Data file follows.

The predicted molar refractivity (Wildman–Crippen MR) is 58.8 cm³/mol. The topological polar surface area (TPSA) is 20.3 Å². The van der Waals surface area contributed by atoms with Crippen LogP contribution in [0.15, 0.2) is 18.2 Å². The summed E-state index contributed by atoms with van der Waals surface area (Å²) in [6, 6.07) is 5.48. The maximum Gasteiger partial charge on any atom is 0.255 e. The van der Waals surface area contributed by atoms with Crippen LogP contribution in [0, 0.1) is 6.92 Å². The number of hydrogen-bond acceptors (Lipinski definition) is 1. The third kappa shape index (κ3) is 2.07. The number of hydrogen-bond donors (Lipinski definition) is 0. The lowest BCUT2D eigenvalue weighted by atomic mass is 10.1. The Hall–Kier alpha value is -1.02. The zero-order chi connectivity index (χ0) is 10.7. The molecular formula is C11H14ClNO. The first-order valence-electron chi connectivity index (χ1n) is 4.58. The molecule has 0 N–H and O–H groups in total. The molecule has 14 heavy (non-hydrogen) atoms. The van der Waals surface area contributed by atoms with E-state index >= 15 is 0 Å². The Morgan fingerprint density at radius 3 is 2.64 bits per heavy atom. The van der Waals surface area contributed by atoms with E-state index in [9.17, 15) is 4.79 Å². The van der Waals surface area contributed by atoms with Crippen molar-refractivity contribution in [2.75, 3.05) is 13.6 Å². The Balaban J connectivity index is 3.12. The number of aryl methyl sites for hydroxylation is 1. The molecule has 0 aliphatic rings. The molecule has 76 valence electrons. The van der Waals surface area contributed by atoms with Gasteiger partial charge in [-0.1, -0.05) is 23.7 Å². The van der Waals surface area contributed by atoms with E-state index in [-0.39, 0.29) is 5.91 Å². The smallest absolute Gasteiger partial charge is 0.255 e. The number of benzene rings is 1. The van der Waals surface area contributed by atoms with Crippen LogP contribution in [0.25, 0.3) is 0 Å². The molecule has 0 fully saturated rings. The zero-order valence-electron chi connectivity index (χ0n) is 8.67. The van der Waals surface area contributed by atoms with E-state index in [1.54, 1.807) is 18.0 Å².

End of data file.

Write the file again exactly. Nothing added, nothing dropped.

The predicted molar refractivity (Wildman–Crippen MR) is 58.8 cm³/mol. The topological polar surface area (TPSA) is 20.3 Å². The van der Waals surface area contributed by atoms with Crippen LogP contribution in [0.15, 0.2) is 18.2 Å². The summed E-state index contributed by atoms with van der Waals surface area (Å²) in [6, 6.07) is 5.48. The maximum Gasteiger partial charge on any atom is 0.255 e. The van der Waals surface area contributed by atoms with Crippen LogP contribution in [0, 0.1) is 6.92 Å². The number of hydrogen-bond acceptors (Lipinski definition) is 1. The third kappa shape index (κ3) is 2.07. The number of hydrogen-bond donors (Lipinski definition) is 0. The lowest BCUT2D eigenvalue weighted by atomic mass is 10.1. The Hall–Kier alpha value is -1.02. The zero-order chi connectivity index (χ0) is 10.7. The molecular formula is C11H14ClNO. The first-order valence-electron chi connectivity index (χ1n) is 4.58. The molecule has 0 N–H and O–H groups in total. The molecule has 14 heavy (non-hydrogen) atoms. The van der Waals surface area contributed by atoms with E-state index >= 15 is 0 Å². The Morgan fingerprint density at radius 3 is 2.64 bits per heavy atom. The van der Waals surface area contributed by atoms with E-state index in [9.17, 15) is 4.79 Å². The van der Waals surface area contributed by atoms with Crippen molar-refractivity contribution in [2.75, 3.05) is 13.6 Å². The Balaban J connectivity index is 3.12. The number of aryl methyl sites for hydroxylation is 1. The molecule has 0 aliphatic rings. The molecule has 76 valence electrons. The van der Waals surface area contributed by atoms with Gasteiger partial charge in [-0.1, -0.05) is 23.7 Å². The van der Waals surface area contributed by atoms with E-state index in [-0.39, 0.29) is 5.91 Å². The smallest absolute Gasteiger partial charge is 0.255 e. The number of benzene rings is 1. The van der Waals surface area contributed by atoms with Crippen LogP contribution in [0.25, 0.3) is 0 Å². The molecule has 0 fully saturated rings. The zero-order valence-electron chi connectivity index (χ0n) is 8.67. The van der Waals surface area contributed by atoms with E-state index in [1.54, 1.807) is 18.0 Å².